Digital-micromirror patterned BECs

This new machine is built around a small glass vacuum cell that allows high-resolution patterning of confining potentials and imaging of resulting atom configurations, while producing large atom number condensates (4x106). We trap atoms in a combination of optical and magnetic fields, with optical confinement given by a 1920X1200 digital micromirror device (DMD). The achieved high resolution of the microscope objectives allows us to pattern the density of our BECs with high precision. 

DMD Collage

The DMD is imaged to the atoms where it is crossed with a vertically confining sheet:

Imaging system

We are exploring several areas of research on this apparatus:

  • Superfluid transport
  • Configurable optical lattices
  • Anharmonic potentials
  • Active particle transport, atom pumps

We are currently focusing on 87Rb BECs,  but are also able to utitilise a second bosonic atomic species, 41K. 

Optimised trapping technology for atomtronic circuits and biological systems (2017)

With our succesful implementation of DMD-based optical trapping, we received a seed funding grant to collaborate with Dr. Jinyang Liang of INRS (Quebec). This goal of this grant was to develop techniques for the optimisation of greyscale DMD potentials.

Making, Probing, and Understanding Two-Dimensional Quantum Turbulence

Marsden Fund (Wellington) grant#UOO1726 (2018-2021), CI Dr Ashton Bradley, PIs Dr Tyler W Neely and Prof. Brian P Anderson (University of Arizona). 

ARC Centre of Excellence for Engineered Quantum Systems (EQUS) (2011–2022)

Abstract: The future of technology lies in controlling the quantum world. The ARC Centre of Excellence for Engineered Quantum Systems (EQuS) will deliver the building blocks of future quantum technologies and, critically, ensure Australian primacy in this endeavour. Three strategic research programs will target Quantum Measurement and Control; Synthetic Quantum Systems and Simulation; and Quantum-Enabled Sensors and Metrology.

ARC Discovery Projects: Riding a quantum wave: transport and flow of atomic quantum fluids (2015–2018)

Abstract: In our lab, we use lasers and magnetic fields to cool tiny samples of millions of atoms to temperatures a few billionths of a degree above absolute zero. At such cold temperatures they form a superfluid known as a Bose-Einstein condensate, that flows with zero viscosity. Using tailored light fields to trap and guide the atoms, we will build rudimentary atomic circuits, and coax the superfluid to flow through a channel between two reservoirs, firstly with thermodynamic gradients, and secondly by building a quantum pump.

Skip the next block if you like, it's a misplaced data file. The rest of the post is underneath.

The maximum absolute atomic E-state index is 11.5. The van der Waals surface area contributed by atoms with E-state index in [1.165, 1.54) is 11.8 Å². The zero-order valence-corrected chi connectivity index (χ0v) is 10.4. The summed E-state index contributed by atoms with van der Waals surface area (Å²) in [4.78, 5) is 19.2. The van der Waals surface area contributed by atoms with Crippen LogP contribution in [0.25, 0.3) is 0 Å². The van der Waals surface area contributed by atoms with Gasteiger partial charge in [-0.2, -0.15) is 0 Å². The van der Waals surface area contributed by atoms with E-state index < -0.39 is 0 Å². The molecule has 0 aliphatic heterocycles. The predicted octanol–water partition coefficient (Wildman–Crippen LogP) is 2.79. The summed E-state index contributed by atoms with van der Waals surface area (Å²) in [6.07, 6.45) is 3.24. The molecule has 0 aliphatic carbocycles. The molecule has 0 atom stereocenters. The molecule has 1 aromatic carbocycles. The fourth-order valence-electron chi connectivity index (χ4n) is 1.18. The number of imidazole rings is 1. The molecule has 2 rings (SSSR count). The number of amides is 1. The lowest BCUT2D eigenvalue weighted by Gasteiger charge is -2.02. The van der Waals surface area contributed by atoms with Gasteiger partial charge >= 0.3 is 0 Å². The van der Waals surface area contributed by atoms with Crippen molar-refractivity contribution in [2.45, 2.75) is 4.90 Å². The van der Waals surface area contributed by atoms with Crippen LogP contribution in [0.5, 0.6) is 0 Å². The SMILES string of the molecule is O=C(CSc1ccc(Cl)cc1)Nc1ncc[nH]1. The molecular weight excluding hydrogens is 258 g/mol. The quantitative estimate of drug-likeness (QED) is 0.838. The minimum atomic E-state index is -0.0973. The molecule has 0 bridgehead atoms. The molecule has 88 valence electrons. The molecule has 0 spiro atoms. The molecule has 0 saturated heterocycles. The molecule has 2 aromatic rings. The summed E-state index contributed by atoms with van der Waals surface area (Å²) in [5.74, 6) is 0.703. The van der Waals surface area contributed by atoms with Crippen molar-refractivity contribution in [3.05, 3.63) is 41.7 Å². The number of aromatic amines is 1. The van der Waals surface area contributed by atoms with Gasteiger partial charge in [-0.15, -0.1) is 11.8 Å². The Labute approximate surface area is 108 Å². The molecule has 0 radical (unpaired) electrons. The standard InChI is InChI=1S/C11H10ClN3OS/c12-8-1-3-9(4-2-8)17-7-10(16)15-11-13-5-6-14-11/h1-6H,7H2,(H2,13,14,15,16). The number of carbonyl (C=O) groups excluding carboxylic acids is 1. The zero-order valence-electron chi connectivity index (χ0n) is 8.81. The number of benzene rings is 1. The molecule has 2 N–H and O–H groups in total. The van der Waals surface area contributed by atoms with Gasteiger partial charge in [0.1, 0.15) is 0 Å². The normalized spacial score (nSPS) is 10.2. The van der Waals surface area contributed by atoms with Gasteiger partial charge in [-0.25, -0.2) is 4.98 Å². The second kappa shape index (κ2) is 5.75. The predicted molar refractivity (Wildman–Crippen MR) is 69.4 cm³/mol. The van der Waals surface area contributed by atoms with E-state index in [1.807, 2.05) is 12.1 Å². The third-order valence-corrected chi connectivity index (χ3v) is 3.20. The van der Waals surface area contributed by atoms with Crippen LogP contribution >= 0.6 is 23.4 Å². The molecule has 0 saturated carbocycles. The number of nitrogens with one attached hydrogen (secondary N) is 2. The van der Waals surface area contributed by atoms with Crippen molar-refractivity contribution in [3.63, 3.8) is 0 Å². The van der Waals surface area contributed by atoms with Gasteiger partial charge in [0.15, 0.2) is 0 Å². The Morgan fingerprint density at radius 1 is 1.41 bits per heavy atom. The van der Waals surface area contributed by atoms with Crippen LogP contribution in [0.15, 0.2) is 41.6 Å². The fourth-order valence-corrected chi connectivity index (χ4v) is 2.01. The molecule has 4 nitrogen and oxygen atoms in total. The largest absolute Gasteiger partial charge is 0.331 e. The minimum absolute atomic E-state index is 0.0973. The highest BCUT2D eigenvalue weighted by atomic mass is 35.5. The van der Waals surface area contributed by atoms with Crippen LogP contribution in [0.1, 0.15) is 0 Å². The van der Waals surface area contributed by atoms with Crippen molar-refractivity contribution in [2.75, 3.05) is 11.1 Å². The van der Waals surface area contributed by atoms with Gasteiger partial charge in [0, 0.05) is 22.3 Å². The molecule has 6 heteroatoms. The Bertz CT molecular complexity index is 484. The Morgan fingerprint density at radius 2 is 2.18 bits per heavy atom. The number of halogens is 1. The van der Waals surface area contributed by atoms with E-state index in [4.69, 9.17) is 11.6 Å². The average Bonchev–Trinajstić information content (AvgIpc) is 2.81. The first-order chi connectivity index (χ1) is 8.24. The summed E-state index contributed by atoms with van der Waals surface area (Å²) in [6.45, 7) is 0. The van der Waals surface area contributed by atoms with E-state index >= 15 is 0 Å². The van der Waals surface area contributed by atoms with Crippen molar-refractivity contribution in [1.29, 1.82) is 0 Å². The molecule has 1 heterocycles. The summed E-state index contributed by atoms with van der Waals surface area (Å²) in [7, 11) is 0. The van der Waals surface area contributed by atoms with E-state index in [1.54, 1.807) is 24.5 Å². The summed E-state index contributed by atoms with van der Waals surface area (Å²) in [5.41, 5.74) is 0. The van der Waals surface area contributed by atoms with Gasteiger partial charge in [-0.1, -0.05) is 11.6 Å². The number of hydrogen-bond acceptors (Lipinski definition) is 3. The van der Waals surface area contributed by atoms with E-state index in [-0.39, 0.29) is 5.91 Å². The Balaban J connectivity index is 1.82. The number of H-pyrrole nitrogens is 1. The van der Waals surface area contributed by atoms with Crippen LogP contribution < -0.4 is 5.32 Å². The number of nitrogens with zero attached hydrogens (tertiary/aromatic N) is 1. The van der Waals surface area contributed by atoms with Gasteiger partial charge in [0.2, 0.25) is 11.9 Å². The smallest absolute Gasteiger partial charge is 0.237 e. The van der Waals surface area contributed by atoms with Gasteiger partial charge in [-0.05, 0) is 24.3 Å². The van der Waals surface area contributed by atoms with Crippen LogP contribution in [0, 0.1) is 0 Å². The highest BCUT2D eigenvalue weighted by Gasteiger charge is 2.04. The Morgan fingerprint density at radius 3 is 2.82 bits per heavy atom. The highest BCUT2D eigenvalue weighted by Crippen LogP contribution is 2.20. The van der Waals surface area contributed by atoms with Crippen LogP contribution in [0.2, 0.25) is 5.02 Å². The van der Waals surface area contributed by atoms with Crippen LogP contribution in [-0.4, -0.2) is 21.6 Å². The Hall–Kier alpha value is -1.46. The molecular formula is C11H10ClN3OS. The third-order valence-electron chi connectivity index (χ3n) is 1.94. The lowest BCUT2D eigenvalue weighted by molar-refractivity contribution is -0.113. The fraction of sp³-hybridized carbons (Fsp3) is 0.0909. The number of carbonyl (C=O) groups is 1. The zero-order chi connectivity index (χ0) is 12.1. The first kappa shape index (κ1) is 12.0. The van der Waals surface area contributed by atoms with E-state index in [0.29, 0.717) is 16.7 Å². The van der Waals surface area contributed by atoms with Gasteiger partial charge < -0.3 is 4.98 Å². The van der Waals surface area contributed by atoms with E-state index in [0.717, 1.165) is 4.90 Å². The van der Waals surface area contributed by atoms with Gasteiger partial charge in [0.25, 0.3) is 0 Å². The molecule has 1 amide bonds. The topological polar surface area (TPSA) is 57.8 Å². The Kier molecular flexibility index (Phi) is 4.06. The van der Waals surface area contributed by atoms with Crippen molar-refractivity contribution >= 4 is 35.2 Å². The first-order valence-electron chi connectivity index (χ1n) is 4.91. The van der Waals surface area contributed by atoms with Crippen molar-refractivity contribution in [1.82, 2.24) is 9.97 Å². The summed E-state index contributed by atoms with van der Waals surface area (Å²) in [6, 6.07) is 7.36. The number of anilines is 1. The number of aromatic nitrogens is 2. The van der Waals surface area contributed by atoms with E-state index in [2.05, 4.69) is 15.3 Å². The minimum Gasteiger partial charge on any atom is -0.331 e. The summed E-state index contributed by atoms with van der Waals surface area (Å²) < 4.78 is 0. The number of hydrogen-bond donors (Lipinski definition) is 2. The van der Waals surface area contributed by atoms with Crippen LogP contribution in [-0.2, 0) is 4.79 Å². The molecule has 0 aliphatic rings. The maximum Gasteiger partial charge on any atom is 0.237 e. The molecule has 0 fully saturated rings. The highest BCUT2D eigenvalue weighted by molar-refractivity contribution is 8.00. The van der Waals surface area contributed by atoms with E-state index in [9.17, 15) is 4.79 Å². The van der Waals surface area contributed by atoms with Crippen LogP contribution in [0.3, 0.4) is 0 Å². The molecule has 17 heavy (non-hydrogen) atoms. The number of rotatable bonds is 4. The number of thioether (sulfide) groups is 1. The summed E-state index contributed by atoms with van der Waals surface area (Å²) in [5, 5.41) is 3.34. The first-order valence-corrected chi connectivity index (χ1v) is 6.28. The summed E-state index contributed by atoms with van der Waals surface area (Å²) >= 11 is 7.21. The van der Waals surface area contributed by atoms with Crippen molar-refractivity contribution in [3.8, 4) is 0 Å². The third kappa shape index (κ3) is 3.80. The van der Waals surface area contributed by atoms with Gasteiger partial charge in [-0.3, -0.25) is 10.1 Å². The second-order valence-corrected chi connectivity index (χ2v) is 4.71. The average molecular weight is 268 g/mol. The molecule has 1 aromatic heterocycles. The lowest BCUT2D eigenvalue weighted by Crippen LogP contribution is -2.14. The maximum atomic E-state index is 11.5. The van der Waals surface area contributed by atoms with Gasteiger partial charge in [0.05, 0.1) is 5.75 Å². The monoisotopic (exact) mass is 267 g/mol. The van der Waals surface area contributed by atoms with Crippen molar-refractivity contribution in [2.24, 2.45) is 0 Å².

The development of novel trapping potentials for degenerate quantum gases has been an important factor driving experimental progress in the field. The introduction of spatial light modulators (SLMs) into quantum gas laboratories means that a range of configurable geometries are now possible.

Interferometric measurements with matter waves are established techniques for sensitive gravimetry, rotation sensing, and measurement of surface interactions, but compact interferometers will require techniques based on trapped geometries.

McKay Parry Nicholas et al, 2014
Review of Scientific Instruments, 85, 8, pp. 86103

We describe a magnetic coil design utilizing concentrically wound electro-magnetic insulating (EMI) foil (25.4 μm Kapton backing and 127 μm thick layers). The magnetic coils are easily configurable for differentcoil sizes, while providing large surfaces for low-pressure (0.12 bar) water cooling.


Prof Halina Rubinsztein-Dunlop
Chief Investigator, Professor
Research Fellow
Matthew Davis
Chief Investigator, Professor
Tyler Neely
Research fellow
Thomas A Bell
PhD Candidate